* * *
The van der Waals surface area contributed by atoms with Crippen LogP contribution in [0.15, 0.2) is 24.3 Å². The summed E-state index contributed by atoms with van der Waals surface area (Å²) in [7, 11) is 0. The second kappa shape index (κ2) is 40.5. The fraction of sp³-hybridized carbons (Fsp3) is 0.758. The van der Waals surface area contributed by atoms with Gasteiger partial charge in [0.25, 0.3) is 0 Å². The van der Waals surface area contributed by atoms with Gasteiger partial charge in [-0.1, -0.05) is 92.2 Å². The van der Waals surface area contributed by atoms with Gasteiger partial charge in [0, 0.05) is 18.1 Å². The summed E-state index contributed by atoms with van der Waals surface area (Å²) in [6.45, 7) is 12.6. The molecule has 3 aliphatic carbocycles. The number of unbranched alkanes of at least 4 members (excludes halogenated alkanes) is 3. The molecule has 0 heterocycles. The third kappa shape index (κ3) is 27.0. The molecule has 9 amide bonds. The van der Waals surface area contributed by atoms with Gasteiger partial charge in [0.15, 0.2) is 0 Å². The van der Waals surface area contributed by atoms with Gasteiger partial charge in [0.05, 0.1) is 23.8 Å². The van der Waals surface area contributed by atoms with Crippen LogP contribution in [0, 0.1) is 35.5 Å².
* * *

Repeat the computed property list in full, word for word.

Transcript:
The van der Waals surface area contributed by atoms with Crippen LogP contribution in [0.15, 0.2) is 24.3 Å². The summed E-state index contributed by atoms with van der Waals surface area (Å²) in [7, 11) is 0. The second kappa shape index (κ2) is 40.5. The fraction of sp³-hybridized carbons (Fsp3) is 0.758. The van der Waals surface area contributed by atoms with Gasteiger partial charge in [0.25, 0.3) is 0 Å². The van der Waals surface area contributed by atoms with Gasteiger partial charge in [-0.1, -0.05) is 92.2 Å². The van der Waals surface area contributed by atoms with Gasteiger partial charge in [0, 0.05) is 18.1 Å². The summed E-state index contributed by atoms with van der Waals surface area (Å²) in [6.45, 7) is 12.6. The molecule has 3 aliphatic carbocycles. The number of unbranched alkanes of at least 4 members (excludes halogenated alkanes) is 3. The molecule has 0 heterocycles. The third kappa shape index (κ3) is 27.0. The molecule has 9 amide bonds. The van der Waals surface area contributed by atoms with Gasteiger partial charge in [0.15, 0.2) is 0 Å². The van der Waals surface area contributed by atoms with Gasteiger partial charge in [0.05, 0.1) is 23.8 Å². The van der Waals surface area contributed by atoms with Crippen LogP contribution in [0, 0.1) is 35.5 Å².